It is understandable that some mistakes were made on the way. The difficulty that JSTOR financial planning had in coming to terms with consortial purchases delayed its growth as an access service. Although selling to consortia of academic libraries may not have improved JSTOR's financial position in the short-term, consortia are a route to spreading access and therefore securing longer-term financial stability (as the major publishers have realised through their ‘Big Deals’ in selling hundreds of journals to hundreds of libraries in a consortium). Some opportunities were also delayed—not lost—through too slow an adaptation of the JSTOR purchasing model for selling outside the United States, the United Kingdom being the exception. The UK deal was with JISC, the Joint Information Systems Committee of the UK Higher Education Funding Councils, acting more as a negotiating agent than a consortium, and this model could have been applied in other countries. More countries would have valued access to JSTOR earlier, but the approach to non-US deals had to be imaginative. For all vendors, there has to be an understanding of the political, social, economic, and educational structure of the country into which the product is being sold, an understanding that takes time to acquire but that pays dividends. Open-access publishers do not have to sell their product to users of their journals, but local knowledge is essential in ‘selling’ their services to authors. The globalisation of publishing has combined with the globalisation of the networks and with the globalisation of research to provide opportunities for high-quality research conducted outside North America and Western Europe to be published in peer-reviewed open-access journals more readily than in the traditional subscription-based journals.
Roger Schonfeld's book draws out many of the significant points about JSTOR's place in the history of electronic publication through a minute examination of the process leading to JSTOR as it is today. There is so much detail in the book that the reader may feel that its comprehensiveness cannot be questioned, but one small omission of which I have personal knowledge makes me question the value of so much detail. The omission concerns the interest by my institution, University College London, in joining JSTOR before the JISC deal was considered. Not a detail of world-shattering significance, but it does illustrate the fact that outside the United States, as well as within, the early interest in JSTOR came from individual institutions rather than from consortia. I sympathise with Roger Schonfeld in attempting to write such a comprehensive history, but what is the point of appearing to be comprehensive when comprehensiveness is an impossible goal? Would a briefer history have been just as valuable?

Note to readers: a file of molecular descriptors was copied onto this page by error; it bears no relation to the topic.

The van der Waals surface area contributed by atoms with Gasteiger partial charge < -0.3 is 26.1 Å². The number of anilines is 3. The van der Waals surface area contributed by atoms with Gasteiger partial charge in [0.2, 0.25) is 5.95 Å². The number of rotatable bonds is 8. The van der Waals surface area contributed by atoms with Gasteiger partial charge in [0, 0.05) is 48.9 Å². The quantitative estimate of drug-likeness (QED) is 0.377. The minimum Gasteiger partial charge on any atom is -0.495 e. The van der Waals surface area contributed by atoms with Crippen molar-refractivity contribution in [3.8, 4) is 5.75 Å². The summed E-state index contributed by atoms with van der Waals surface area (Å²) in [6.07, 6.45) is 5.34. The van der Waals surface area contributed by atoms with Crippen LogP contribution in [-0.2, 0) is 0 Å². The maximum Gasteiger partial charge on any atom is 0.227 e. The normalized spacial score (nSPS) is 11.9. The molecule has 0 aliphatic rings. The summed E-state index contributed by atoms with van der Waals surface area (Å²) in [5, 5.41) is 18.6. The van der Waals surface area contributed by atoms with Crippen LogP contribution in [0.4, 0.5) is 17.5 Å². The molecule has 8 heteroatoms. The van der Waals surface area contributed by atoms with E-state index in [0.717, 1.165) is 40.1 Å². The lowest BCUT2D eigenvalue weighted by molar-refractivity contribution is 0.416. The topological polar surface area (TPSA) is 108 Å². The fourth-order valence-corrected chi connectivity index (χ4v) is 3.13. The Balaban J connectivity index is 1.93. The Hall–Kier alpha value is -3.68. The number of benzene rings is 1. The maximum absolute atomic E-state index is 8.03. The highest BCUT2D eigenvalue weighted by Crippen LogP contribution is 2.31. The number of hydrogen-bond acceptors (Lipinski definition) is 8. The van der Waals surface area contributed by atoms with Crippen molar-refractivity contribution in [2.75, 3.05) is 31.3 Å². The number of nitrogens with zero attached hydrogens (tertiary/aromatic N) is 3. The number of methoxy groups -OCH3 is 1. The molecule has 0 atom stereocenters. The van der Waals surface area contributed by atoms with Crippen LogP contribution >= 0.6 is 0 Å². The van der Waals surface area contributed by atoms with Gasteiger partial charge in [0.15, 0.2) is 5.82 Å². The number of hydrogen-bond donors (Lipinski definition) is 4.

Leaving aside quibbles and caveats about the book and about JSTOR, this remains a fascinating and instructive history of an important and ground-breaking initiative. Bill Bowen's vision may not have developed in quite the way he expected, but the ‘bottom-line’ is that the vision did become a successful reality. The problem of ever-expanding libraries has not gone away in the ten years since JSTOR was conceived, but the ultimate solution—the availability of electronic content—has become closer, and JSTOR's success has encouraged others to develop services that are more in accord with 2003 than 1993. One lesson Roger Schonfeld does not draw out is the pace of change in electronic publishing, and if so much has been achieved since 1993, what promise is held out by the next ten years'!